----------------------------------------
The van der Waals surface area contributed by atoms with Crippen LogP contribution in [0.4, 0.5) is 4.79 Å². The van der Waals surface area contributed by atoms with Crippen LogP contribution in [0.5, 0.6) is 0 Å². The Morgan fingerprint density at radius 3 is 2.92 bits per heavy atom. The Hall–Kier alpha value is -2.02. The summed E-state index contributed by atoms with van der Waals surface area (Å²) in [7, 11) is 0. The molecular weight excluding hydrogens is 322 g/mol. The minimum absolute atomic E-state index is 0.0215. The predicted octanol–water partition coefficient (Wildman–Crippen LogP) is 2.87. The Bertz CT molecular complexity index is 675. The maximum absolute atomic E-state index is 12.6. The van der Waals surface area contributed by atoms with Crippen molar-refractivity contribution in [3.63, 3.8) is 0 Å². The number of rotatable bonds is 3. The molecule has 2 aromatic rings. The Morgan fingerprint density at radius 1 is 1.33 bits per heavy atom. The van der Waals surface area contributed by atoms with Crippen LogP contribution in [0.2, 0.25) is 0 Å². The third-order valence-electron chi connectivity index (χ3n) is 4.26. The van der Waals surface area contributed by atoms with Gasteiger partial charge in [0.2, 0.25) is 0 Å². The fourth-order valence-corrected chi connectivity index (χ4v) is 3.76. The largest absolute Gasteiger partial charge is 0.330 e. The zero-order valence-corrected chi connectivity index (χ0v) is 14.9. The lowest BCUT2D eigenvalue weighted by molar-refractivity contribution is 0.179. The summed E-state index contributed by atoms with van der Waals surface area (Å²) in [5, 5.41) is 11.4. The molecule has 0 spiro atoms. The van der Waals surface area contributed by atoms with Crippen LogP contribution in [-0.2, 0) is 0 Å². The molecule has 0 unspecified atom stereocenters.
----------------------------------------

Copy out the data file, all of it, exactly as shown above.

The van der Waals surface area contributed by atoms with Crippen LogP contribution in [0.4, 0.5) is 4.79 Å². The van der Waals surface area contributed by atoms with Crippen LogP contribution in [0.5, 0.6) is 0 Å². The Morgan fingerprint density at radius 3 is 2.92 bits per heavy atom. The Hall–Kier alpha value is -2.02. The summed E-state index contributed by atoms with van der Waals surface area (Å²) in [7, 11) is 0. The molecular weight excluding hydrogens is 322 g/mol. The minimum absolute atomic E-state index is 0.0215. The predicted octanol–water partition coefficient (Wildman–Crippen LogP) is 2.87. The Bertz CT molecular complexity index is 675. The maximum absolute atomic E-state index is 12.6. The van der Waals surface area contributed by atoms with Crippen molar-refractivity contribution in [3.63, 3.8) is 0 Å². The number of rotatable bonds is 3. The molecule has 2 aromatic rings. The Morgan fingerprint density at radius 1 is 1.33 bits per heavy atom. The van der Waals surface area contributed by atoms with Crippen LogP contribution in [0.2, 0.25) is 0 Å². The third-order valence-electron chi connectivity index (χ3n) is 4.26. The van der Waals surface area contributed by atoms with Gasteiger partial charge in [0.2, 0.25) is 0 Å². The fourth-order valence-corrected chi connectivity index (χ4v) is 3.76. The largest absolute Gasteiger partial charge is 0.330 e. The zero-order valence-corrected chi connectivity index (χ0v) is 14.9. The lowest BCUT2D eigenvalue weighted by molar-refractivity contribution is 0.179. The summed E-state index contributed by atoms with van der Waals surface area (Å²) in [5, 5.41) is 11.4. The molecule has 0 spiro atoms. The van der Waals surface area contributed by atoms with Crippen LogP contribution in [-0.2, 0) is 0 Å². The molecule has 0 unspecified atom stereocenters.